We first heard the name Kate Herron here on DN when we stumbled across her comedy short Kill List – The Musical on Vimeo. A musical retelling of the infamous hammer murder scene in Ben Wheatley’s feature, as huge fans of Kill List (and Wheatley’s work in general), Herron knew just how to grab our attention. Recently (well in the last year-or-so) working as co-writer on Rob Savage’s eerie British Sea Power Promo, 2015 sees the Writer/Director release her short comedy Valentine (just in time for the year’s most romantic of days) – DN caught up with Herron to talk about her unromantic comedy:

Where did the concept for Valentine originate?

I was supposed to be writing with a friend of mine, but instead found myself trapped as the only audience member to a 10-hour one-woman play about relationship confusion. It got me thinking about how often I had done this to her in the past and I wanted to explore this in a short film. As the subject is about relationships and how people deal with their feelings, I thought there’d be no better day to dissect this than on Valentine’s Day, having one character who couldn’t stop talking about her feelings and another who buried their true feelings.


What can you tell us about the Birthday Girls and how they became involved in your film?

The Birthday Girls are Camille Ucan, Rose Johnson and Beattie Edmondson. They are a brilliant trio of comedians who are all founding members of the comedy troupe Lady Garden (“Britain’s funniest women” – Telegraph) and now in a sketch-group called Birthday Girls. They give sweets out at their shows and just had a sold-out run at the soho theatre. They performed at a comedy night I produced so I asked them there whether they’d be up for making a film with me. In a lot of my shorts I’ve worked closely with the cast in the writing stage to really develop characters that fit their voices as performers. I had the very early draft for Valentine gathering dust which they liked so we took it from there.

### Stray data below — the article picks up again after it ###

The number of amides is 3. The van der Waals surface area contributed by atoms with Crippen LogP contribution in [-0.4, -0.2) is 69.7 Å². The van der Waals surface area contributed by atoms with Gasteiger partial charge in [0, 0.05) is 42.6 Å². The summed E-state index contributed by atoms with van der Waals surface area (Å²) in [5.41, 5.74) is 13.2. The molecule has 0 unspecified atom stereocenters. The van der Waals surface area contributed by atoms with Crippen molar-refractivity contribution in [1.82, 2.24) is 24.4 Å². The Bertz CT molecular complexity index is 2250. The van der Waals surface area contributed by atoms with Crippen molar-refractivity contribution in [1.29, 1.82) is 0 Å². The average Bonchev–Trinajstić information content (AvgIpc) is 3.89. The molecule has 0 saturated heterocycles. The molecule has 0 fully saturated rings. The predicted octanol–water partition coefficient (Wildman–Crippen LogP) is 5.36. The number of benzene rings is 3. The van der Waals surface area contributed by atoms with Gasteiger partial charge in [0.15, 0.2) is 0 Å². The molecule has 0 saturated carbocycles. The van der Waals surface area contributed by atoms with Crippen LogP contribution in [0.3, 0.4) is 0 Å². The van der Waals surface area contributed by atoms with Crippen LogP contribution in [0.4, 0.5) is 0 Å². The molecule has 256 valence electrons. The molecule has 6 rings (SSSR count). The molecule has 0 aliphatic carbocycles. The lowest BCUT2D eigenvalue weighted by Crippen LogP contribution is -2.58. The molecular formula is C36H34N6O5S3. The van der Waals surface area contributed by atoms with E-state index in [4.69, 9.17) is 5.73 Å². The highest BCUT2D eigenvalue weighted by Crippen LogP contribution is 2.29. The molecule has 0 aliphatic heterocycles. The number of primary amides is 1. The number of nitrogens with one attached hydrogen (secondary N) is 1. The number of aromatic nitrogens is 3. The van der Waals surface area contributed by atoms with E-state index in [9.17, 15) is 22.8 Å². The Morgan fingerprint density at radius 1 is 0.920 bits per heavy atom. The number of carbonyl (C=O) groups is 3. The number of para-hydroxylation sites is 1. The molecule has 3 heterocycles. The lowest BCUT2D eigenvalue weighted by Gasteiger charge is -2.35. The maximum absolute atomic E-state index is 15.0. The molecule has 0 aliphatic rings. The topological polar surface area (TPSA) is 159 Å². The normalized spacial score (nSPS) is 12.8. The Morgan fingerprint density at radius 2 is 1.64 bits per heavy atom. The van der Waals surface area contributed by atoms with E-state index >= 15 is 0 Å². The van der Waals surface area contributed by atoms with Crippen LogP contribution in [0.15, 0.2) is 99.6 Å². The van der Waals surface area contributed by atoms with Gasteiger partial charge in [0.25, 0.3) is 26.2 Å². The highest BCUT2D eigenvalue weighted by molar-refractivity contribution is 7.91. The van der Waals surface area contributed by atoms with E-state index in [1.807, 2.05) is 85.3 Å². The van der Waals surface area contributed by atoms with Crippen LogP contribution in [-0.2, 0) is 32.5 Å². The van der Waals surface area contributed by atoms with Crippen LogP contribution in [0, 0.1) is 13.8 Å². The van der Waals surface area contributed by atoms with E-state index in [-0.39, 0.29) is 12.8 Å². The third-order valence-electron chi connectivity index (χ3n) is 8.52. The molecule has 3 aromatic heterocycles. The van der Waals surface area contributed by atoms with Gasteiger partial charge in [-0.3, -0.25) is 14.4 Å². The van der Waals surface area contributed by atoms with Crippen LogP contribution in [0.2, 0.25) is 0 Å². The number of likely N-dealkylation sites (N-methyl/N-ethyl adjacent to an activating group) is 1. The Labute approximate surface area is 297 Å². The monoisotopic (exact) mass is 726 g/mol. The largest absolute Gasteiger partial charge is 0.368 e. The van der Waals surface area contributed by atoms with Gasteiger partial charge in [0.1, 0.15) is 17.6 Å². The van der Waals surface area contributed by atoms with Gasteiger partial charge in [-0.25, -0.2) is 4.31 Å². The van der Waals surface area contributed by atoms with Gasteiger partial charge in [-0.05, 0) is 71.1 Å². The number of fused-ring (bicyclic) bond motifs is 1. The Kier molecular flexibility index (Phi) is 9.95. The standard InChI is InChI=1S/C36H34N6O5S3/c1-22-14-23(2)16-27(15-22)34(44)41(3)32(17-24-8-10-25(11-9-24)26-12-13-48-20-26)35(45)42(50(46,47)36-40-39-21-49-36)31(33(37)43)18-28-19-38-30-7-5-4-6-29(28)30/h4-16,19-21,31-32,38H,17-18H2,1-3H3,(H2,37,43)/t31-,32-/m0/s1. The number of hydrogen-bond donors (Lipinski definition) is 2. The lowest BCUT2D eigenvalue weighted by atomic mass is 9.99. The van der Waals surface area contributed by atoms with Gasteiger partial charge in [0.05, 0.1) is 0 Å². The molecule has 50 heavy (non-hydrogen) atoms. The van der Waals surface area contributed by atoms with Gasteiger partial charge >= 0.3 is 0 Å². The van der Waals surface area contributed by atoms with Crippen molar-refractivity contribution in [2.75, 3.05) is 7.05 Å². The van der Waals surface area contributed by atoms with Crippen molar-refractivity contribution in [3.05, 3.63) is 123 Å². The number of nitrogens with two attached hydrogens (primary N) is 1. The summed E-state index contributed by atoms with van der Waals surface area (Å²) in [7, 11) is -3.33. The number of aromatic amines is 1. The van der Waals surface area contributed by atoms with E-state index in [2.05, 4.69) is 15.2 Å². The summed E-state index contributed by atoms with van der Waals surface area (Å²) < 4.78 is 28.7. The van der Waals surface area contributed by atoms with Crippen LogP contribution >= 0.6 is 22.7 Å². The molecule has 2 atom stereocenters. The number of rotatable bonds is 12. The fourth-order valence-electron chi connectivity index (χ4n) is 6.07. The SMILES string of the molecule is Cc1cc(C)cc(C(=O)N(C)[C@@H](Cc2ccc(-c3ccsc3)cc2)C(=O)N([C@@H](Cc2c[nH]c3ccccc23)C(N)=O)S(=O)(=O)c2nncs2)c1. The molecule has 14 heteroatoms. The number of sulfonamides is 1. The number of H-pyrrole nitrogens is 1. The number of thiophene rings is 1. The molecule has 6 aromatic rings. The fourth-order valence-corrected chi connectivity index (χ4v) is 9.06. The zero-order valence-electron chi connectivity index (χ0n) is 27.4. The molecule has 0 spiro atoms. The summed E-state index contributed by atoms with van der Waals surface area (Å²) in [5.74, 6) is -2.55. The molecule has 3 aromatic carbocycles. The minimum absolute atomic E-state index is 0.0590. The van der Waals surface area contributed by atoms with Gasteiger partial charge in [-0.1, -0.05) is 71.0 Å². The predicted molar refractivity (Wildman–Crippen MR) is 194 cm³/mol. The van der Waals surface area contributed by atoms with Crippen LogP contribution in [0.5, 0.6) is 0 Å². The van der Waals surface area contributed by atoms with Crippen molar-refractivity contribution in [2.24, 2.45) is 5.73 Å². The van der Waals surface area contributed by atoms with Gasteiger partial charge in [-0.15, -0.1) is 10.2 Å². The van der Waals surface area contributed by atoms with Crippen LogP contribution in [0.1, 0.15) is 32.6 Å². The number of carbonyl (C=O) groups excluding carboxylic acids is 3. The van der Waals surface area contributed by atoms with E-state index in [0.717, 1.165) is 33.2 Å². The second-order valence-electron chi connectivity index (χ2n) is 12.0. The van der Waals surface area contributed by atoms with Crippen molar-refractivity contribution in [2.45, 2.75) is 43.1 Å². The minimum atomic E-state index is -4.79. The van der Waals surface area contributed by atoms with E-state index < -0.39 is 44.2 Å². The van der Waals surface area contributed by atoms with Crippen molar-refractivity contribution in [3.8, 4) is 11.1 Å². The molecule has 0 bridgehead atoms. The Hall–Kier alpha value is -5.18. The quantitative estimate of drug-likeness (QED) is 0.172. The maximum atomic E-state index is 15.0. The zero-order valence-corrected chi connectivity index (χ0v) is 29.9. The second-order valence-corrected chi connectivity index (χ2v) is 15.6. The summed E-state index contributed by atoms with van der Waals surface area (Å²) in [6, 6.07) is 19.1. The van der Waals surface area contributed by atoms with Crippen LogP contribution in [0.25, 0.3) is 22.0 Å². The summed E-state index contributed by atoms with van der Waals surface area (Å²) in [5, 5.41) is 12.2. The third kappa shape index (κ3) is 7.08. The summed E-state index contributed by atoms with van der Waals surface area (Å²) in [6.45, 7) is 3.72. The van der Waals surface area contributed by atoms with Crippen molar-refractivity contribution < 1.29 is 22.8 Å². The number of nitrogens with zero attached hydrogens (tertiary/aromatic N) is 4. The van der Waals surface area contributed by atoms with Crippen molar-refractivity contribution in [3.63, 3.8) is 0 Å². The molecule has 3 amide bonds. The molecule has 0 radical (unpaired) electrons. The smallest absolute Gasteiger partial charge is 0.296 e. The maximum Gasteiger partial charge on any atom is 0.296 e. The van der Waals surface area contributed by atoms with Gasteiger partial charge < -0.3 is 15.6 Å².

Behind the scenes of Kate_Herron_Valentine_Short_Film

Here on DN we know your DP Rob Savage pretty well. How did Rob become a member of your crew and what did his photography add to Valentine

I’ve worked for Rob as a writer on some of his own projects as a director and at the time was feeling infuriated as I wanted to shoot something but didn’t feel I had enough money. Rob made his first feature for the price of a booze cruise to Malia, so he wasn’t the right person to be complaining to. Rob had read my original script and liked it, so offered to shoot it for me and said he would help me find a way to budget the film so I could afford it on what I had. His photography added a huge deal to Valentine. I feel often camera can take the backseat in a lot of comedy films. It was important to me that in Valentine the camera didn’t do this, it felt like a film. The challenge was to find the right balance without it feeling intrusive on the naturalistic comedy performances. This is why much of the film is shot in long-takes and why I wanted the camera to be constantly moving, as it keeps up the rhythm of the monologue flowing onto the next scene.

Considering the name of your film, there was really only ever one time of year you could launch it online. However, matching the tone of your film, your publicising of the short has quite an anti-Valentine’s Day message, how have you approached the online distribution?

On the Anti-Valentine’s message – a lot of the films I like about relationships are complicated, films like High Fidelity, Harold and Maude, etc. So I think Valentine will appeal to people who aren’t going to be after the ‘dash to the airport’ rom-com, people who want to watch something a bit less-cuddly. For the strategy I’ve been trying to approach it like a game of Risk, having a good starting point by launching the film with Hunger TV and Collabor8te, then slowly building through people sharing and by building more views by being featured on other blogs, all in the aim of gaining momentum right up to Valentine’s Day. (Truthfully I am very, very bad at Risk, I always take Asia so my strategy could be very wrong).

What are you working on next?

My new short Rest Stop [which we’ve been lucky enough to see here at DN – and is fantastic], which stars Ben Willbond (Horrible Histories) is currently heading out to the festival circuit (you can follow the film on Facebook). It’s about a Canadian backpacker who meets a stranger in an M3 service station which leads her to have a life changing experience.

I am also locked away writing my feature which I am developing with Katie Mavroleon (Matt Lucas’ Pompidiou, BBC) and working on a new short with screenwriters Henrietta and Jessica Ashworth (Broadcast Hotshots ’13 & Screen International Stars ’12).

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